2)  What do customers look for most during the holiday season?  A GREAT DEAL!  Whether you manage a restaurant or retail store, make sure you have daily or weekly deals.  These deals should be promoted outside your business windows, through social media sites, on your website, text and email marketing, and print advertising in local holiday guides, community magazines, etc.

3)  Text and Email your opt-in customers with special holiday greetings.  Those who have opted-in to receive texts and emails from you will be thrilled to get a holiday greeting with a special coupon included.  Spread the joy and give them an additional coupon that they can send to a friend.

4)  Promote to local companies.  Whether you are a restaurant promoting a special for company holiday parties, or a retail business giving a special discount for those that work for that company, you are bound to drive more traffic to your business during those weekday lunch hours.

5)  Benefit from the extra holiday traffic year round.  This is the perfect time of year to start a loyalty program if you don’t already have one.  Ask new customers that come into your business during the holidays to sign up for your loyalty program so that you can send them information on specials and discounts all year-long.  Want to start a loyalty program and don’t know how?  Check out the Macromatix Loyalty and Stored Value Solution which includes all the functionality necessary to run a successful program.

May your business flourish with increased sales and increased customers this holiday season.  Happy holidays from Red Book Connect!

Jodi Sabol | Marketing Consultant | Red Book Connect

The Art of Delegating

delegatingThe definition of “delegate” is to commit or entrust to another.  To commit or entrust to another?  Haven’t we always learned to be careful who to trust?  To be independent?  I can even recall my mother saying, “If you want something done to your satisfaction, do it yourself.”

Delegating can feel unnatural.  I’ll be the first to admit to having trouble delegating.  I’ve used the excuses, “it takes longer to explain what needs to be done then to just do it myself”, and, “if I do it myself, I know it will get done quickly and efficiently”.  I’ve learned in both my professional and personal life, however, that I can’t do everything myself. Delegating is an essential task that we must accomplish when managing a business.  No manager can run a business effectively without help.  In the August 2013 article from Inc., 5 Steps to Delegating Wisely, bestselling author Peter Economy shares 5 ways to delegate effectively:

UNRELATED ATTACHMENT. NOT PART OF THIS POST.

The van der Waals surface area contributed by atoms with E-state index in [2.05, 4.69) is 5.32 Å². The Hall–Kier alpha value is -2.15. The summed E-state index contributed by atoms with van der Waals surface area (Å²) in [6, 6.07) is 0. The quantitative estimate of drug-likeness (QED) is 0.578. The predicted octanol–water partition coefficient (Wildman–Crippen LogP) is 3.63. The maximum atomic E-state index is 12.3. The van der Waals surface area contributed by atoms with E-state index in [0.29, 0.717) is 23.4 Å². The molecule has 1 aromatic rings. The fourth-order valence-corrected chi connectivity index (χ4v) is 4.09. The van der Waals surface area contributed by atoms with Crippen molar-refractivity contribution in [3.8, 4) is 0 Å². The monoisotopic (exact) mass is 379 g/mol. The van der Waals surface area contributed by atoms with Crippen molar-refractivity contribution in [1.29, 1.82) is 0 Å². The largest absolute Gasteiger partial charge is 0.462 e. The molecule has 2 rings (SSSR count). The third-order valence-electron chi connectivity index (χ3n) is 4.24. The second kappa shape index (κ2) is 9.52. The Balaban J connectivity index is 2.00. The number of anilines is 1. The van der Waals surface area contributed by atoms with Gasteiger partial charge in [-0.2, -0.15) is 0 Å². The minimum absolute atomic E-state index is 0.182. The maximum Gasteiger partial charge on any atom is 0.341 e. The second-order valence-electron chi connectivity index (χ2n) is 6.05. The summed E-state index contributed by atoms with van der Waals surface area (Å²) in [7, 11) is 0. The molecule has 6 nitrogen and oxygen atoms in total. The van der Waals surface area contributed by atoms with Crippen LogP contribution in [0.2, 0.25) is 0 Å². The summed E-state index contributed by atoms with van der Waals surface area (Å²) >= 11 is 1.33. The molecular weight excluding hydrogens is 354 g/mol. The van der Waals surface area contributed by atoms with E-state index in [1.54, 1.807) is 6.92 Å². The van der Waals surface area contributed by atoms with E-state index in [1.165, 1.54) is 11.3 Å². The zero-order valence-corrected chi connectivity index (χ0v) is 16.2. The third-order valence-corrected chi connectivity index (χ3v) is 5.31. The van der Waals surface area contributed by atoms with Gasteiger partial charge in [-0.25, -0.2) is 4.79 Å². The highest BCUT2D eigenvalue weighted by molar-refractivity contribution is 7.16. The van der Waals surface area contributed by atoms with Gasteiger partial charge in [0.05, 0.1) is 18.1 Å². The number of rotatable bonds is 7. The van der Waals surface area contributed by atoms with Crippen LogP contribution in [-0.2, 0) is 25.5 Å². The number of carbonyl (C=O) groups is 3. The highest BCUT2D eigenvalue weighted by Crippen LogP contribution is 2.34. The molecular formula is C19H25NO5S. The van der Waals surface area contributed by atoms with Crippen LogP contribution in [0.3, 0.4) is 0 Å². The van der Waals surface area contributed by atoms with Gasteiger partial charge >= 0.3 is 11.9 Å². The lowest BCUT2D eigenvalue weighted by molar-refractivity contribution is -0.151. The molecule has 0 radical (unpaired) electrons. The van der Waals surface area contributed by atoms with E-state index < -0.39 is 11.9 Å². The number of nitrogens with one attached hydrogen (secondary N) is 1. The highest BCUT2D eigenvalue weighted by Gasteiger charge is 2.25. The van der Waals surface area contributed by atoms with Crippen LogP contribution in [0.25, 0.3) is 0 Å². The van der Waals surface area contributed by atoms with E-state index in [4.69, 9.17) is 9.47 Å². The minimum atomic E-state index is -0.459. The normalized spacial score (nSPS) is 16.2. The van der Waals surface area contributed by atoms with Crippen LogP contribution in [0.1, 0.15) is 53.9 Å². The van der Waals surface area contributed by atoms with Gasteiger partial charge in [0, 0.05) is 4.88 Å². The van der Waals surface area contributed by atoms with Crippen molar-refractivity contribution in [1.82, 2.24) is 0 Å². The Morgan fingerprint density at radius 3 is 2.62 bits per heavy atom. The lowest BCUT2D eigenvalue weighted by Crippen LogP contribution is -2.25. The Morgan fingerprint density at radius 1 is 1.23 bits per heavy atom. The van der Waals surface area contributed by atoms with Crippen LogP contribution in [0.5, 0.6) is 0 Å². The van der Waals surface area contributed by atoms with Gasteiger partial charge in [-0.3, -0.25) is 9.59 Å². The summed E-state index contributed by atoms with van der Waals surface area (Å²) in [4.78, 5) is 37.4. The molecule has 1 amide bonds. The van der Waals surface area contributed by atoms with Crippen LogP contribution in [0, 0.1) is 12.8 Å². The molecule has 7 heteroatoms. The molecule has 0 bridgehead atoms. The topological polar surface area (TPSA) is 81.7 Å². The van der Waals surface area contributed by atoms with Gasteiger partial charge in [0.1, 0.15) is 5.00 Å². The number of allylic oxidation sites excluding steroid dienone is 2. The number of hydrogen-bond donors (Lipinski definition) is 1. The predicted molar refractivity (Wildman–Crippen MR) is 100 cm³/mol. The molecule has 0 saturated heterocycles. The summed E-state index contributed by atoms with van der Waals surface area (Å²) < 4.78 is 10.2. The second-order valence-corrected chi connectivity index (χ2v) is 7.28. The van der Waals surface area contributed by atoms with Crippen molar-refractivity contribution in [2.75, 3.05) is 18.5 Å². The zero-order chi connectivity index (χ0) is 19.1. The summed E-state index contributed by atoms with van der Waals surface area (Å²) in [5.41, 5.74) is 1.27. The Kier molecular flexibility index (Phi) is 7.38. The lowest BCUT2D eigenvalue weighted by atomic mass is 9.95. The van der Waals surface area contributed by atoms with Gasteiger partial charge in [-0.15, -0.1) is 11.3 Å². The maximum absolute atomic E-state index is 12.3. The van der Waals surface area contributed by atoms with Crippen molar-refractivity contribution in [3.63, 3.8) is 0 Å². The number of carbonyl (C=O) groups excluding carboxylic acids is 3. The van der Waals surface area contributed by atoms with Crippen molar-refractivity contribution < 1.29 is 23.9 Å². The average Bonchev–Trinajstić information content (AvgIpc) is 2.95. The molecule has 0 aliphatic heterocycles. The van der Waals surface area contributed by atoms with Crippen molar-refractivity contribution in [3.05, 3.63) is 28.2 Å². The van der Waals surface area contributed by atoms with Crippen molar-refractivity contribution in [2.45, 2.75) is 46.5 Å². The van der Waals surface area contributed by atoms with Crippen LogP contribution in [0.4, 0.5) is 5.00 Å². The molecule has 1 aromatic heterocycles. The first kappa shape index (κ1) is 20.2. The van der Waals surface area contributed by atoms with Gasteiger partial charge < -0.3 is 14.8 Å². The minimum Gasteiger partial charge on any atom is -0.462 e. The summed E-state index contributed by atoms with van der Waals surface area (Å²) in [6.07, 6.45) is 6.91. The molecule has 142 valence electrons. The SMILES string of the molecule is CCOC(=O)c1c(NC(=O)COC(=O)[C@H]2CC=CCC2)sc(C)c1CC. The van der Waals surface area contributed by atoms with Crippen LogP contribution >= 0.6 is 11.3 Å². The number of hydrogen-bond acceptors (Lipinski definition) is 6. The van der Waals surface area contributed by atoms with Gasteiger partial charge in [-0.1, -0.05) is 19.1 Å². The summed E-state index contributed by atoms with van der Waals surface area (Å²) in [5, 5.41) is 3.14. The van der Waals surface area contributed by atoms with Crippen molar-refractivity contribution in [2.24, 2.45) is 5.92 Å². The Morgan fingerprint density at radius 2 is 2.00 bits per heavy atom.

1.      Be Clear and Concise

Be very clear about both the assignment and the expected outcome — but avoid the temptation to tell your people exactly how to do their assigned tasks. Instead, describe the goal and then let them find the best approach. By allowing your team to work in the way they believe most effective, you will increase their creativity and initiative while boosting their self-esteem.

2.      Grant the Necessary Authority

Anytime you delegate a task, you also need to delegate the authority — the organizational power and resources — required to get the job done. Without this, your employees will have a much harder time doing what you’ve asked. They may even become frustrated and resentful that you’ve given them assignments that they cannot reasonably complete.

3.      Get Buy-In

Be sure to get your employees’ acknowledgement that they understand assignments and agree to take on the responsibility for completion. If they have any questions or concerns, it’s important to find out at the outset, rather than once projects are well underway.

4.      Monitor Progress

Monitoring your team’s work does two things: it motivates them and it helps you catch problems early. It’s important to know the degree of monitoring necessary for each task and each employee. An inexperienced employee, for example, will need tight control, while loose controls are appropriate for those who already know the ropes. 

5.      Correct When Necessary

If progress veers too far from the discussed guidelines, it’s time for you to take immediate and decisive corrective action. Do this first through verbal discussion, in-person whenever possible. Agree on a plan to return to targeted goals and explain the consequences for not getting back on track. But if the situation doesn’t quickly improve, you may need to take the task back and delegate it to someone else.

Delegating is a crucial component to managing successfully.  By giving your employees responsibilities, it will not only free up your time to manage your business efficiently, but you will also gain respect from your employees.  Sounds like a great recipe to a successful business!

Jodi Sabol | Marketing Consultant | Red Book Connect

References:

1. http://www.inc.com/peter-economy/5-steps-delegating-wisely.html

The Increase in Part-Timers